Dubai private sector economy deteriorates for first time since 2010

Dubai’s economy began to shrink last month for the first time since 2010, according to a survey.

The Dubai Economy Tracker, a monthly assessment of business activity in the emirate provided by Emirates NBD, recorded a score of 48.9 last month. Any score below 50 indicates that the economy is contracting.

This is the first month since the data series began in 2010 that the index has slipped into negative territory. Official GDP data lags by up to a year, meaning that policymakers are forced to look to informal indicators of economic growth to gauge the state of the economy.

Jason Tuvey, an emerging markets economist at Capital Economics, said monthly PMI data ought to be received cautiously.

“The PMIs aren’t always the best indicators of economic activity – particularly when it comes to scores below 50,” he said. “I expect that the Dubai economy is still expanding – it’s just clearly doing so at a much slower pace.”

But he agrees that the econo­mic outlook for Dubai has worsened amid a strengthening dollar, low oil prices and a collapse in trade that has hit emerging markets worst of all.

“There are obviously concerns about the health of the global economy recently. Dubai as a logistics and trading hub could be hit because of that,” he said. “It is challenging times for Dubai’s economy, both as the Gulf slows and amid concerns about the slowing global economy.”

Although the Dubai Government earns very little of its income from hydrocarbons, it is still susceptible to changes in the oil price as regional governments cut spending, slowing local economic activity.

The Baltic Dry Index, a measure of freight costs that changes with the demand for trade, has fallen by 70 per cent since the middle of last year, which analysts believe to be due to a collapse in demand for shipping.

Container volumes at DP World, the UAE freight and logistics company, grew by 2.4 per cent last year, as global trade slowed – down from 8 per cent growth the previous year.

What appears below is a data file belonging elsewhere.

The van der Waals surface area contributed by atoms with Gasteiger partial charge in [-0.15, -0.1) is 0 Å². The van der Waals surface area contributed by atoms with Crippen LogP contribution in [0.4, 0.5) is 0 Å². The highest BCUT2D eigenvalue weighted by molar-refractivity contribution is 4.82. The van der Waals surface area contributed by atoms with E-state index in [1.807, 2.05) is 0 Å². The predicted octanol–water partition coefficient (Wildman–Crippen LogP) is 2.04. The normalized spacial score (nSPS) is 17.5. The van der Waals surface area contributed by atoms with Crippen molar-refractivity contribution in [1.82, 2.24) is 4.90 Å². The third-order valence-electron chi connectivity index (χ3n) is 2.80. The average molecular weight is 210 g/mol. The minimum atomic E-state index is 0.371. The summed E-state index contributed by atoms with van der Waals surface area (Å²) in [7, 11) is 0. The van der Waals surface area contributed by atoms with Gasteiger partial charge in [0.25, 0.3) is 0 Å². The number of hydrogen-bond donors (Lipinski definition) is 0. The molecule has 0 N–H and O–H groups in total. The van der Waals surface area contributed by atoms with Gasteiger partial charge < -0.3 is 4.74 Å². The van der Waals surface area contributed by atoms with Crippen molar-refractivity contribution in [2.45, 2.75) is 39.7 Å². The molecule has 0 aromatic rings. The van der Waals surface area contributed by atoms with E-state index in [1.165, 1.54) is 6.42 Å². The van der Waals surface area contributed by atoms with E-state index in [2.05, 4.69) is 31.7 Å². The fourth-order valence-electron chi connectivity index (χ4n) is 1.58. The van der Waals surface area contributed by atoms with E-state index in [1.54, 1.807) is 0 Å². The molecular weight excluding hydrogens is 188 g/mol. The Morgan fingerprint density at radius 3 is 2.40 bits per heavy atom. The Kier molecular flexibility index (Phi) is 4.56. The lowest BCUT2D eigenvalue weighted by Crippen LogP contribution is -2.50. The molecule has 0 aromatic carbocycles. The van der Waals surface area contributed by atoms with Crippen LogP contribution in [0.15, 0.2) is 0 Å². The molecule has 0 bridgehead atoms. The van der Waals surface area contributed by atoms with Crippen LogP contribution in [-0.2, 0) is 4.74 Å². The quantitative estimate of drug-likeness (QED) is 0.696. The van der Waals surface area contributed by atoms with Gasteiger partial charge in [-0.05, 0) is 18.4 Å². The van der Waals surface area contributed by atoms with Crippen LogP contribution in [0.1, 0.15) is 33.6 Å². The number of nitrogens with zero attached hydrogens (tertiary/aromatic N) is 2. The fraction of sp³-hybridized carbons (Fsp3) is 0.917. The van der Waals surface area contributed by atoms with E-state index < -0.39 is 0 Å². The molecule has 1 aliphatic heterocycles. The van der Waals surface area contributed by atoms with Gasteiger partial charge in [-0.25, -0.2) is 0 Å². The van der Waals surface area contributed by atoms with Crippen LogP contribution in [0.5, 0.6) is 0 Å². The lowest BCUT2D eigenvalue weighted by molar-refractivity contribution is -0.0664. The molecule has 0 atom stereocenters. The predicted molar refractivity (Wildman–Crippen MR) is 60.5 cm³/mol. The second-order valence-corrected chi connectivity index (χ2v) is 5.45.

Trade volumes tend to pick up when oil prices are low but that has not happened so far – instead, a collapse in global demand for commodities has hit logistics companies in the emirate.

The US dollar, to which the dirham is pegged, appreciated by about 20 per cent since the middle of 2014. That has pushed up Dubai’s housing prices and made the emirate a less attractive destination for tourists.

Occupancy rates, average room rates and revenue per available room – three key measures of tourist activity – all fell in Dubai in the year to January, according to data reported by Zawya.

Dubai hotels should expect occupancy rates to fall to between 70 and 75 per cent this year, down from average occupancy of 77 per cent last year, Deloitte said in a recent report.

The UAE cut public spending by 21 per cent in the year to last September, the last period for which Ministry of Finance data is available. Saudi Arabia also announced spending cuts in this year’s budget. Cuts to public spending are expected to increase the severity of the downturn, economists believe.

“Although austerity is well under way and will slow economic growth, that’s a process that will take place over a long period of time.

“It’s going to be a case of growth slowing and not a case of the Gulf economies collapsing,” Mr Tuvey said.

“Uncertainty about global economic growth, volatility in financial markets and low oil prices have weighed on sentiment and activity, while tourism and retail trade has also been affected by a strong US dollar,” said Khatija Haque, the head of Middle East and North Africa research at Emirates NBD.

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Adam Bouyamourn

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